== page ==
How to Streamline Business Processes Using Flow Charts

4 min read

Understanding and improving business processes is essential for any organization looking to operate more efficiently. One useful tool for visualizing and streamlining workflows is the flow chart. Flow charts, sometimes called flow diagrams, use boxes, arrows and symbols to map out step-by-step what is happening in a process. They provide a high-level overview that makes it easier to identify redundancies, bottlenecks and opportunities for improvement. While flow charts can be drawn by hand, using flowchart templates speeds up the process.

Types of Flow Charts

There are several common types of flow charts, each with their own nuances that make them better suited to certain applications.

Basic Flow Charts

The basic flow chart uses simple boxes connected with arrows to show the sequence of steps. They provide a high-level view and are easy to understand. Basic flow charts work well for basic processes and are a good starting point for beginners.

Cross-Functional Flow Charts

Cross-functional flow charts go a step deeper to show how different departments, systems or people interact within a process. Using different colors or symbols for each group makes it easy to visualize hand-offs and identify areas for improvement.

Swim Lane Flow Charts

Swim lane flow charts get their name from dividing processes into different “lanes” associated with particular roles or departments. They provide the most detailed view of complex cross-functional processes with many decision points and stakeholders.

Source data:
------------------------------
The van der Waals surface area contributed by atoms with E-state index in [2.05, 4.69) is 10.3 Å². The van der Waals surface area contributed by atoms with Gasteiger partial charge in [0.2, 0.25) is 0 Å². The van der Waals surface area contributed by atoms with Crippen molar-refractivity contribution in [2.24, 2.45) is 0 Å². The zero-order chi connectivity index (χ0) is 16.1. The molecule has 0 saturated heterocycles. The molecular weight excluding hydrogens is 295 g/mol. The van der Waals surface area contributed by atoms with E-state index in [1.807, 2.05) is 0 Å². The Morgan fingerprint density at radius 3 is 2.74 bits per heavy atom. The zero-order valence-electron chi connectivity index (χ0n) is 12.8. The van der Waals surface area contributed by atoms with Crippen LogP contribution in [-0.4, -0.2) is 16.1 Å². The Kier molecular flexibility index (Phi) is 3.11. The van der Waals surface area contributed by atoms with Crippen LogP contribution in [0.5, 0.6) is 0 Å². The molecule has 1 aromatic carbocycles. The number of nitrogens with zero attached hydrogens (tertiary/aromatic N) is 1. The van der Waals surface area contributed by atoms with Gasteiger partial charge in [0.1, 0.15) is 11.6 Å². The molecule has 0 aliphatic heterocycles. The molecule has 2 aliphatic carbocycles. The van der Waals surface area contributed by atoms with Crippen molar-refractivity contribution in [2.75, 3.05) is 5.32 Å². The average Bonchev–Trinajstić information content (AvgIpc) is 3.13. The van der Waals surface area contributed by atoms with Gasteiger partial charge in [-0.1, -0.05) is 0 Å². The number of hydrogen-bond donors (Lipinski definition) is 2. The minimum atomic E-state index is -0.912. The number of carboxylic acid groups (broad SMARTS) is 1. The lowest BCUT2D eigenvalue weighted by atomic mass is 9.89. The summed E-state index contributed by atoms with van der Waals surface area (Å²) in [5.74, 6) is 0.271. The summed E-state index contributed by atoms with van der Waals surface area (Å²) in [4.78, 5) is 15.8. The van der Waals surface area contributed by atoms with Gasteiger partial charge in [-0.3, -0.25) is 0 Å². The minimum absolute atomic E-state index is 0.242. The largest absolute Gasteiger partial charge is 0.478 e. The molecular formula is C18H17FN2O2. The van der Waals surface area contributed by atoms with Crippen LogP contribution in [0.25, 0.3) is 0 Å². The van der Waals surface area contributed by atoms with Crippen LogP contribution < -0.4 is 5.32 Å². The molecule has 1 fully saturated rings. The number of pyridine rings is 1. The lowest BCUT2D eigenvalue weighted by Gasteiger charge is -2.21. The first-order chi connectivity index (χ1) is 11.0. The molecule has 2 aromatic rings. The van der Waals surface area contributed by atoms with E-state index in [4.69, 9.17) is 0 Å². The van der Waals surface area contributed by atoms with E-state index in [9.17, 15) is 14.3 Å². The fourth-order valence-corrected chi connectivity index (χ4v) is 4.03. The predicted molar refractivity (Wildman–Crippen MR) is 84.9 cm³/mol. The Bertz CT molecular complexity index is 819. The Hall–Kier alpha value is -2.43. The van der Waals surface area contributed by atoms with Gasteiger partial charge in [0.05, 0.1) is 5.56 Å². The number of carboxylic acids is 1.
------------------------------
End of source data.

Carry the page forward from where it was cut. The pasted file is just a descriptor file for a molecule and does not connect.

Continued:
How to Create a Flow Chart

  1. Identify the process. Clarify the specific process you want to map out. Determining the scope and level of detail needed is an important first step.
  2. Gather information. Interview employees and observe the process to understand the steps involved. Identify decision points and outcomes.
  3. Brainstorm process steps. Make a list of every step from start to finish. Avoid getting stuck in the details at this point. Focus on mapping out the big picture.
  4. Organize the steps. Number the steps in order. Identify any loops or decision points in the sequence. Group related steps together into high-level phases or columns if using a swim lane format.
  5. Choose a flow chart type. Select the type that will provide the right level of detail to serve your objectives, whether that is a basic, cross-functional or swim lane flow chart.
  6. Use flowchart templates. Use premade flow chart templates that you can easily customize to your process. This saves time over creating entirely new flowcharts from scratch.
  7. Connect the steps. Use connecting arrows to show the relationships and sequence between each step in the process.
  8. Refine and finalize. Double check for accuracy. Make any needed tweaks to ensure the flow chart clearly captures the real-life workflows.

Once complete, the flow chart provides a shared understanding that makes it easier to optimize workflows. The visual format helps identify clear opportunities for improvements like eliminating redundancies, smoothing hand-offs between teams and removing bottlenecks. While creating an initial flow chart takes time upfront, it pays off through enabling data-driven process enhancements.

Key Benefits of Using Flow Charts

There are many advantages to mapping out business processes with flow charts:

  • Visual format improves understanding – A picture is worth a thousand words. Flow charts create clarity for employees, managers and stakeholders.
  • Identifies redundancies and bottlenecks – Duplicated effort and snags in the process get exposed.
  • Highlights improvement areas – Seeing the big picture makes it easier to pinpoint where to streamline workflows.
  • Promotes collaboration – Employees feel heard and are more on board with changes after contributing their insights.

Using flow chart to visualize and better understand business processes enables data-driven improvements that boost efficiency, productivity and results. Following the steps outlined above to map out current workflows provides a solid starting point for any organization looking to streamline operations and enhance how work gets done.

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